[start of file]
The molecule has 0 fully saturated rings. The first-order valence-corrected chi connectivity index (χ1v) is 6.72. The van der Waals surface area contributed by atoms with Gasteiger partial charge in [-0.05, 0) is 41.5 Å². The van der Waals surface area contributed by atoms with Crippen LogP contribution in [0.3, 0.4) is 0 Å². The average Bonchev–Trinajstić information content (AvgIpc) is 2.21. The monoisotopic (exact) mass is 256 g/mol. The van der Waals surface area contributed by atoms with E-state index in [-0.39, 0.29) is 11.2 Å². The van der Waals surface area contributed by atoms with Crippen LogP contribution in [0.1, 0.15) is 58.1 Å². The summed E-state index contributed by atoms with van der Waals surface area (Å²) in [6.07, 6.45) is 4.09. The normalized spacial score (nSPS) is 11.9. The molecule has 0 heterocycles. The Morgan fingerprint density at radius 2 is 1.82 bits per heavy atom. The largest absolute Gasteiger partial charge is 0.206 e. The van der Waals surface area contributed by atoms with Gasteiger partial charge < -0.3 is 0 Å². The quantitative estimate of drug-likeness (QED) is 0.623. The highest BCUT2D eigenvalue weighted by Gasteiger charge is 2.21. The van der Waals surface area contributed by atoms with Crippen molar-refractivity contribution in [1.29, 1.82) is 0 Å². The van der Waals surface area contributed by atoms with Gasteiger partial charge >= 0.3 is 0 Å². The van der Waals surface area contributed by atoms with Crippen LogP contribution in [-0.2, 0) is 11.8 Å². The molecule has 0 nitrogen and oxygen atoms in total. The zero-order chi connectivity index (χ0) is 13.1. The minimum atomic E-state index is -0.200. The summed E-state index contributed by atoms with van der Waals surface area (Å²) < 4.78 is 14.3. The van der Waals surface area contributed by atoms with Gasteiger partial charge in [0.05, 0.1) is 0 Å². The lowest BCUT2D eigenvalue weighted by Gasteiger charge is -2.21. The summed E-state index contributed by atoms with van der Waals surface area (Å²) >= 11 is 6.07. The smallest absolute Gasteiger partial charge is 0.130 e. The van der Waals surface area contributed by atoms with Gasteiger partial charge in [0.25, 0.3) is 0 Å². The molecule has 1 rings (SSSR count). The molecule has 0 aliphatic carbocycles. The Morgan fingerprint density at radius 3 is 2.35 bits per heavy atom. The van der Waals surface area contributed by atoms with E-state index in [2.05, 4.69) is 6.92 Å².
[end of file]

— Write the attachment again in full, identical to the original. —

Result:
The molecule has 0 fully saturated rings. The first-order valence-corrected chi connectivity index (χ1v) is 6.72. The van der Waals surface area contributed by atoms with Gasteiger partial charge in [-0.05, 0) is 41.5 Å². The van der Waals surface area contributed by atoms with Crippen LogP contribution in [0.3, 0.4) is 0 Å². The average Bonchev–Trinajstić information content (AvgIpc) is 2.21. The monoisotopic (exact) mass is 256 g/mol. The van der Waals surface area contributed by atoms with E-state index in [-0.39, 0.29) is 11.2 Å². The van der Waals surface area contributed by atoms with Crippen LogP contribution in [0.1, 0.15) is 58.1 Å². The summed E-state index contributed by atoms with van der Waals surface area (Å²) in [6.07, 6.45) is 4.09. The normalized spacial score (nSPS) is 11.9. The molecule has 0 heterocycles. The Morgan fingerprint density at radius 2 is 1.82 bits per heavy atom. The largest absolute Gasteiger partial charge is 0.206 e. The van der Waals surface area contributed by atoms with Gasteiger partial charge < -0.3 is 0 Å². The quantitative estimate of drug-likeness (QED) is 0.623. The highest BCUT2D eigenvalue weighted by Gasteiger charge is 2.21. The van der Waals surface area contributed by atoms with Crippen molar-refractivity contribution in [1.29, 1.82) is 0 Å². The van der Waals surface area contributed by atoms with Gasteiger partial charge >= 0.3 is 0 Å². The van der Waals surface area contributed by atoms with Crippen LogP contribution in [-0.2, 0) is 11.8 Å². The molecule has 0 nitrogen and oxygen atoms in total. The zero-order chi connectivity index (χ0) is 13.1. The minimum atomic E-state index is -0.200. The summed E-state index contributed by atoms with van der Waals surface area (Å²) < 4.78 is 14.3. The van der Waals surface area contributed by atoms with Gasteiger partial charge in [0.05, 0.1) is 0 Å². The lowest BCUT2D eigenvalue weighted by Gasteiger charge is -2.21. The summed E-state index contributed by atoms with van der Waals surface area (Å²) >= 11 is 6.07. The smallest absolute Gasteiger partial charge is 0.130 e. The van der Waals surface area contributed by atoms with Gasteiger partial charge in [0.25, 0.3) is 0 Å². The molecule has 1 rings (SSSR count). The molecule has 0 aliphatic carbocycles. The Morgan fingerprint density at radius 3 is 2.35 bits per heavy atom. The van der Waals surface area contributed by atoms with E-state index in [2.05, 4.69) is 6.92 Å².